Thinking Theologically about Entrepreneurship: Why Does it Matter?

Day 3
Session 6
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to
12:05 PM

'Entrepreneurship' or the 'entrepreneurial' can be understood from a variety of standpoints (e.g., first vs. third-person perspectives) and in light of diverse bodies of knowledge (e.g., business leadership, economics, psychology, etc). If understood theologically, what does that mean and why is that valuable? What does it even mean to 'think theologically' about entrepreneurship? Is there some particular advantage to seeing entrepreneurial phenomena with a theological framework? These questions will be considered and discussed in this session, along with their practical importance.

 

Recommended Readings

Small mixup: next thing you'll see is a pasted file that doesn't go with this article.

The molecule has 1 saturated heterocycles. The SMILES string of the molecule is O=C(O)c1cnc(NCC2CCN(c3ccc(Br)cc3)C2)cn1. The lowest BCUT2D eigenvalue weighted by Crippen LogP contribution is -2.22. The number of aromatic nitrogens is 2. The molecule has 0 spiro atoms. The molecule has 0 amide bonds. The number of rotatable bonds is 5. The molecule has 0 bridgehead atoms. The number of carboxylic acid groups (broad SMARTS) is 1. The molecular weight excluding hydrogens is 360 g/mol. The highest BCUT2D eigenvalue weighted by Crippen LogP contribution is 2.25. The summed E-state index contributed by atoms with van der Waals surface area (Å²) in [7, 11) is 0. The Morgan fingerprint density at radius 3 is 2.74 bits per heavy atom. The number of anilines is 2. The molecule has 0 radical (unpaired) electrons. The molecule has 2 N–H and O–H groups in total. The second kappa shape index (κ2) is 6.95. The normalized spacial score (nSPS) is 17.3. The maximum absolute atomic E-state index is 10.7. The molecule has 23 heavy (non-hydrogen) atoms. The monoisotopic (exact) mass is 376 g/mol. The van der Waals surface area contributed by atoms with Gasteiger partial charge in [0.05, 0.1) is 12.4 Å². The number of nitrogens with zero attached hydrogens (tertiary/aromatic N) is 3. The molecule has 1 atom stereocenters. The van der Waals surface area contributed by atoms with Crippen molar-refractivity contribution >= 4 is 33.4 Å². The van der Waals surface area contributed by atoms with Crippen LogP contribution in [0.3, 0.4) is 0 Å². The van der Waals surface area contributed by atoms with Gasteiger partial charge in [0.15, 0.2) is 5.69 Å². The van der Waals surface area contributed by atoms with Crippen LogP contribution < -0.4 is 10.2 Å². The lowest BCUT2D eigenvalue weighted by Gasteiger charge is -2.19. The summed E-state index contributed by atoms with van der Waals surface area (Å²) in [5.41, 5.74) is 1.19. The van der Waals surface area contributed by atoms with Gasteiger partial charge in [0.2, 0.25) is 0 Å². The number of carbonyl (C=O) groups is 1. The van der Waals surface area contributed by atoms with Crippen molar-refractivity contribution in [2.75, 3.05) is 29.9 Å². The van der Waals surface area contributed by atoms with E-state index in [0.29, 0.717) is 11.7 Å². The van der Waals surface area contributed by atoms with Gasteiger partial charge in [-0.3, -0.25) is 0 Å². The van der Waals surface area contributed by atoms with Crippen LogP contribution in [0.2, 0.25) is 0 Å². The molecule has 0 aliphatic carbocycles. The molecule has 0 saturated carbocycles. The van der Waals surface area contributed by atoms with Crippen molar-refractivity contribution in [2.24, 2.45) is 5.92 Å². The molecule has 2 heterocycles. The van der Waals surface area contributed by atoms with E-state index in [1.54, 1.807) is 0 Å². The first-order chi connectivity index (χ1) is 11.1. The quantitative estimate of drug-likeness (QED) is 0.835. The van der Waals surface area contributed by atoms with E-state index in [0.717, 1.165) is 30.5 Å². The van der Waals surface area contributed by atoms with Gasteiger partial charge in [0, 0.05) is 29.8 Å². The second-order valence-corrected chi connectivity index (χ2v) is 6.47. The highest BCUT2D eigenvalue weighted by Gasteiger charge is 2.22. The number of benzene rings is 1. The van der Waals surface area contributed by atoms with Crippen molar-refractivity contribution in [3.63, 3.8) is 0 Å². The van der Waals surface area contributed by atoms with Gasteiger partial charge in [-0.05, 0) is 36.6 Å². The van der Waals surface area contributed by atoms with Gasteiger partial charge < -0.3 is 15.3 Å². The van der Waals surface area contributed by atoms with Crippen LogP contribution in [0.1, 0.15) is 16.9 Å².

Baker, Bruce, “Entrepreneurship as a Sign of Common Grace,” Journal of Markets and Morality 18:1 (2015): 81-98. https://digitalcommons.spu.edu/works/34/

Ballor, Jordan and Victor Claar, “The Soul of the Entrepreneur: A Christian Anthropology of Creativity, Innovation and Liberty,” Journal of Ethics and Entrepreneurship (Spring 2016): 117-131. https://papers.ssrn.com/sol3/papers.cfm?abstract_id=2749195

Clark, Catherine and Christian Harrison article, “Entrepreneurship: an assimilated multi-perspective review,” Journal of Small Business & Entrepreneurship (2018), 6-29.

Gregg, Sam, “Entrepreneurship isn’t enough,” Acton.org (May 13, 2009). https://acton.org/pub/commentary/2009/05/13/entrepreneurship-isn%E2%80%99t-enough

Pearcy, Anthony, Entrepreneurship in the Catholic Tradition (Lexington Books, 2010). 

Course Year:

2019

Instructor